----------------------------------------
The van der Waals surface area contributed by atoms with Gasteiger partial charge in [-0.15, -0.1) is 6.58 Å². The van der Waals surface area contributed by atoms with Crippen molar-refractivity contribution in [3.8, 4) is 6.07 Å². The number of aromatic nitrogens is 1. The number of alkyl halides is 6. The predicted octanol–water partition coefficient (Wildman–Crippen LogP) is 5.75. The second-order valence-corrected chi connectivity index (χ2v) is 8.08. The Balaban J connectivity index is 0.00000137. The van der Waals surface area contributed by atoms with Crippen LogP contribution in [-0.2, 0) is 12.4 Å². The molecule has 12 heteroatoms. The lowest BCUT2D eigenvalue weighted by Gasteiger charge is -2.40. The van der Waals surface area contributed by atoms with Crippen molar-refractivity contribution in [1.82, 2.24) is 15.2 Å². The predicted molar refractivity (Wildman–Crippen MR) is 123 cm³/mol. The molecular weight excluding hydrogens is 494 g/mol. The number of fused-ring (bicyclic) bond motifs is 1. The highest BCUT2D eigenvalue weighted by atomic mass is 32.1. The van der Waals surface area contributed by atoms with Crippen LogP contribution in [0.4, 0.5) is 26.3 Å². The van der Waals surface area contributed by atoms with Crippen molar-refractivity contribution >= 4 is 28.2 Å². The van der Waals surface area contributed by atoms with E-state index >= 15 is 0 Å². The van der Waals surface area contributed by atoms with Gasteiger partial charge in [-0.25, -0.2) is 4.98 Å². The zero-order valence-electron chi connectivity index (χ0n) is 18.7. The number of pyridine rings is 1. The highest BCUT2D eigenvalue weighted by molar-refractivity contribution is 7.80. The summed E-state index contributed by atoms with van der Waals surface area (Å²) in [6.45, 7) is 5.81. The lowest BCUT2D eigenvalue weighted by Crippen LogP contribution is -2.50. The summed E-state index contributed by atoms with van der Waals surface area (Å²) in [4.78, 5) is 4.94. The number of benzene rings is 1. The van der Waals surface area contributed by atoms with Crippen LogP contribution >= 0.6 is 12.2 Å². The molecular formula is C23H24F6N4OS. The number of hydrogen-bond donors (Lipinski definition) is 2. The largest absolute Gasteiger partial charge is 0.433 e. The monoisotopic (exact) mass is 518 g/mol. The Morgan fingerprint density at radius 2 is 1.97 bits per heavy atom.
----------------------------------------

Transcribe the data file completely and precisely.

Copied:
The van der Waals surface area contributed by atoms with Gasteiger partial charge in [-0.15, -0.1) is 6.58 Å². The van der Waals surface area contributed by atoms with Crippen molar-refractivity contribution in [3.8, 4) is 6.07 Å². The number of aromatic nitrogens is 1. The number of alkyl halides is 6. The predicted octanol–water partition coefficient (Wildman–Crippen LogP) is 5.75. The second-order valence-corrected chi connectivity index (χ2v) is 8.08. The Balaban J connectivity index is 0.00000137. The van der Waals surface area contributed by atoms with Crippen LogP contribution in [-0.2, 0) is 12.4 Å². The molecule has 12 heteroatoms. The lowest BCUT2D eigenvalue weighted by Gasteiger charge is -2.40. The van der Waals surface area contributed by atoms with Crippen molar-refractivity contribution in [1.82, 2.24) is 15.2 Å². The predicted molar refractivity (Wildman–Crippen MR) is 123 cm³/mol. The molecular weight excluding hydrogens is 494 g/mol. The number of fused-ring (bicyclic) bond motifs is 1. The highest BCUT2D eigenvalue weighted by atomic mass is 32.1. The van der Waals surface area contributed by atoms with Crippen LogP contribution in [0.4, 0.5) is 26.3 Å². The van der Waals surface area contributed by atoms with Crippen molar-refractivity contribution >= 4 is 28.2 Å². The van der Waals surface area contributed by atoms with E-state index >= 15 is 0 Å². The van der Waals surface area contributed by atoms with Gasteiger partial charge in [-0.25, -0.2) is 4.98 Å². The zero-order valence-electron chi connectivity index (χ0n) is 18.7. The number of pyridine rings is 1. The highest BCUT2D eigenvalue weighted by molar-refractivity contribution is 7.80. The summed E-state index contributed by atoms with van der Waals surface area (Å²) in [6.45, 7) is 5.81. The lowest BCUT2D eigenvalue weighted by Crippen LogP contribution is -2.50. The summed E-state index contributed by atoms with van der Waals surface area (Å²) in [4.78, 5) is 4.94. The number of benzene rings is 1. The van der Waals surface area contributed by atoms with Crippen LogP contribution >= 0.6 is 12.2 Å². The molecular formula is C23H24F6N4OS. The number of hydrogen-bond donors (Lipinski definition) is 2. The largest absolute Gasteiger partial charge is 0.433 e. The monoisotopic (exact) mass is 518 g/mol. The Morgan fingerprint density at radius 2 is 1.97 bits per heavy atom.